UK scientists generate electricity from rare element to power future space missions
Experts have generated electricity from a rare chemical element for the first time which may mean future space missions can be powered for up to 400 years.
The rare element americium is not found in nature but is a by-product of the decay of plutonium, which itself is produced during the operation of nuclear reactors.
A team of scientists led by the National Nuclear Laboratory (NNL), working with the University of Leicester, have extracted americium from some of the UK’s plutonium stockpile and used the heat generated from this highly radioactive material to generate enough electric current to light up a small lightbulb within a special shielded area in NNL’s Central Laboratory in Cumbria.
The breakthrough means potential use of americium in radioisotope power systems for missions which would use the heat from americium pellets to power spacecraft heading into deep space or to challenging environments on planet surfaces where other power sources, such as solar panels, no longer function.
In this way, such space missions can carry on sending back vital images and data to Earth for many decades, far longer than would otherwise be possible.
Science Minister Chris Skidmore said: “This remarkable breakthrough sounds like something from a science fiction film but it is another brilliant testament to our world leading scientific and university communities and their commitment to keeping the UK at the very frontier of developments in space technology and research for energy requirements in difficult environments. It is on the foundations of such discoveries that we can create the highly skilled jobs of the future, supported through our modern Industrial Strategy and record level of government investment in R&D.”
The technical programme to deliver this world first has been running for several years, supported by funding from the Government’s Business, Energy and Industrial Strategy department through the UK Space Agency and its ongoing participation in European Space Agency (ESA) programmes.
Essential contributions to the project came from European Thermodynamics Ltd, who helped develop the thermoelectric generator unit, and the Nuclear Decommissioning Authority, who permitted the use of plutonium from the UK stockpile.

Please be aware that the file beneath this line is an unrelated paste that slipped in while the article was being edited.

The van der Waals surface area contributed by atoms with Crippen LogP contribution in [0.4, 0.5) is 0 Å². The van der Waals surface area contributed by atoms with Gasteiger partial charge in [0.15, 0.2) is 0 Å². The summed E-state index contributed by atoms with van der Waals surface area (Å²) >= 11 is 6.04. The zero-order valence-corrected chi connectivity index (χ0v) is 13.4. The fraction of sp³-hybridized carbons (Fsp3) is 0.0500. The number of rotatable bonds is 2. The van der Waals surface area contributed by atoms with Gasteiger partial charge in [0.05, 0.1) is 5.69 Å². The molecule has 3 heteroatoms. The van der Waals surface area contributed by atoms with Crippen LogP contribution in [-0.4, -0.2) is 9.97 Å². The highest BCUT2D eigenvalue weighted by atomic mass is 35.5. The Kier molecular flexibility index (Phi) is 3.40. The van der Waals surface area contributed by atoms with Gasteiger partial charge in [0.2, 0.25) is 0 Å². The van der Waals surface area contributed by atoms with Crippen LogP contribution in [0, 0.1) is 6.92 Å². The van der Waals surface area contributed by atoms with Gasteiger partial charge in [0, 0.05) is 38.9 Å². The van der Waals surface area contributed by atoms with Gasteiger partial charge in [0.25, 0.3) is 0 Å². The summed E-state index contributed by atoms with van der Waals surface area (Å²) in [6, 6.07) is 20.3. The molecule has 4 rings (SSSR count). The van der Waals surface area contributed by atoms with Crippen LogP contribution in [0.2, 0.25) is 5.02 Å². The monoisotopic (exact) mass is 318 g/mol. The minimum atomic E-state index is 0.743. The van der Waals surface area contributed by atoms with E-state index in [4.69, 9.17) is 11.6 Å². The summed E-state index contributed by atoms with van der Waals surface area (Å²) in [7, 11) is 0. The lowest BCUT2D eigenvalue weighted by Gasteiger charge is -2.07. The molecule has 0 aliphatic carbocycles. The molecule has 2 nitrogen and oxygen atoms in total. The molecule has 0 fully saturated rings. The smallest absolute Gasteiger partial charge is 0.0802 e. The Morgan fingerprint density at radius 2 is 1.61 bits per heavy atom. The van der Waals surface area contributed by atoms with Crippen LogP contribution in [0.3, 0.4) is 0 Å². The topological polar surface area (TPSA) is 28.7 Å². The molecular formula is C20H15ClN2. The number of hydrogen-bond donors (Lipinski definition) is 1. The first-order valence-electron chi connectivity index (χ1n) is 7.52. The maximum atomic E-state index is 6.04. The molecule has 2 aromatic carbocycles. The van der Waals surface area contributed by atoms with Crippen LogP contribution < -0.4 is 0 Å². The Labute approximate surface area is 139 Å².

Tim Tinsley, NNL’s Account Director for the work, commented: “Seeing this lightbulb lit is the culmination of a huge amount of specialist technical work carried out by the teams from NNL and Leicester, working in collaboration with other organisations such as ESA and UK Space Agency. Leicester University’s capability in development of the radioisotope power systems was complimented by NNL’s expertise in handling and processing americium in our unique lab facilities. It is great to think that americium can be used in this way, recycling something that is a waste from one industry into a significant asset in another.”
Professor Richard Ambrosi, programme lead at the University of Leicester was echoed by his colleague Chris Bicknell, who worked on the power generator, in saying: “In order to push forward the boundaries of space exploration, innovations in power generation, robotics, autonomous vehicles and advanced instrumentation are needed. Radioisotope power sources are an important technology for future European space exploration missions as their use would result in more capable spacecraft, and probes that can access distant, cold, dark and inhospitable environments. This is an important step in achieving these goals."
Keith Stephenson, the programme lead from ESA for the work, added: “The unrivalled energy density of nuclear power sources enables a whole range of missions that would be otherwise impossible. This successful collaboration between the nuclear and space sectors has created a brand-new capability for Europe, and opens the door to a future of ambitious and exciting exploration of our solar system.”